• Culture: The highest need when she first arrived was a culture shift for the staff as a team. Foster identified the interventions as too low, and put energy into using technology to personalize and increase the level of expectation for ALL students. The culture of high expectation is something that you can feel throughout every classroom. Students start their morning by reciting the Student Creed, classrooms are gender based beginning in 3rd grade, and there is a robust mentorship program for all struggling students, whether it’s academic or behavioral. All staff and faculty participate in the mentoring program.

Columbia Heights Educational Campus

Columbia Heights Educational Campus (CHEC) serves the Columbia Heights neighborhood–1410 students (34% African American, 61% Hispanic) and 40% ELL. Unique to CHEC is:

  • A Rich History and Strong Leadership. The CHEC story began 36 years ago with the founding of the Multicultural Career Intern Program (MCIP) in 1979. A team of educators, led by CHEC’s founding and current principal Maria Tukeva (an inductee of the D.C. Education Hall of Fame and the longest serving principal in the modern era of D.C. public school system), were looking for an innovative, alternative school to provide a quality education experience for underserved students, especially those with limited English speaking. In the last 36 years, the MCIP and CHEC partnership has served 28,000 students and their families. They consistently graduated 90% of its senior class
  • Personalized and Bilingual Learning Model: Students take both English Language Arts and a Spanish Language Arts course, and Science and History are taught 100% in Spanish. They have a 1:1 model (using Thinkpads) in the Middle School and will soon move that school-wide. Students have personalized learning time in the morning and the afternoon and expected about an hour a day at home (utilizing Basecamp and includes regular goal setting). The idea is that this opens up in class time to get a deeper level of Bloom’s Taxonomy.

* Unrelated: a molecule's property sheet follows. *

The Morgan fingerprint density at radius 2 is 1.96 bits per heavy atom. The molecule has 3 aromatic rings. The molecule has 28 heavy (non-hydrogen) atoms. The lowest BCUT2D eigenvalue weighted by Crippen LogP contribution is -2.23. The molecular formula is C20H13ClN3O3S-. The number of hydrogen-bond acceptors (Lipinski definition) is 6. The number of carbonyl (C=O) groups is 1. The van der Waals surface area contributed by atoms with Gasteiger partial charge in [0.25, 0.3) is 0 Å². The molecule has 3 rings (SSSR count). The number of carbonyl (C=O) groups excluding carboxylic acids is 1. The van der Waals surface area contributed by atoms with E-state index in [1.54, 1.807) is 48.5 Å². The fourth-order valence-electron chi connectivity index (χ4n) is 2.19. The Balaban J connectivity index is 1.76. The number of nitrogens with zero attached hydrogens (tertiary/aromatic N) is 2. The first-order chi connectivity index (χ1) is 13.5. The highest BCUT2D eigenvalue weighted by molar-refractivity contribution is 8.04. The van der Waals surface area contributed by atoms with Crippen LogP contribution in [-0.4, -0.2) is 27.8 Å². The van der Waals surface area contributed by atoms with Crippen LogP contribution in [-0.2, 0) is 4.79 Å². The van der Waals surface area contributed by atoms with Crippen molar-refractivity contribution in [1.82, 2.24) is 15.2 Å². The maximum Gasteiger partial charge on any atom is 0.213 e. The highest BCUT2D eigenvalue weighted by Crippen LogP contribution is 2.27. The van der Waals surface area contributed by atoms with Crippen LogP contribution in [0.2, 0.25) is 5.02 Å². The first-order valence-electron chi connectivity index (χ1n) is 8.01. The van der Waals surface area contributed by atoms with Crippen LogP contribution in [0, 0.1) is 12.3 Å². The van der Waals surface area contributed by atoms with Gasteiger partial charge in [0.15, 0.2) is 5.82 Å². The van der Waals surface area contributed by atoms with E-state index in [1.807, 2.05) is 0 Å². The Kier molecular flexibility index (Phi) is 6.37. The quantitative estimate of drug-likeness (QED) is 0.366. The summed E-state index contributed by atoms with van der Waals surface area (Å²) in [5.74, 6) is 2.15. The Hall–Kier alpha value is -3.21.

• Summit Basecamp. This year, as CHEC is moving toward deeper personalized experience for students, their 8th grade team joined Summit Basecamp, a free program that provides educators with the tools, resources and support needed to bring personalized learning to their communities. As a result of their pilot, they will expand their work. Given that Summit is a charter management organization, they lean on district partners to define how personalized learning looks in different contexts. The D.C. Basecamp schools and John Rice’s district leadership have strongly informed how to implement personalized learning within a large urban district and “we are eager to share their advice, successes and lessons learned with similar schools in our second cohort,” notes Lizzie Choi, director of Summit Basecamp.

“Additionally, we know that implementing something new takes time and requires support from multiple perspectives. Even in year one, our D.C. teams have shown commitment to being leaders on personalized learning within their district and across our Basecamp cohort–from welcoming our engineers into their classroom for feedback sessions to working on cross-site and district problem-solving teams, we continue to be impressed and energized by their leadership and spirit of generosity. Several of our recent PLP features are a direct result of the D.C. team’s feedback. We are also refining our summer PD curriculum directly based off of D.C.’s collaboration with us on supporting ELL students. It has been a great example of partnership that we hope to continue.”

For more from our trip to Washington, D.C., check out: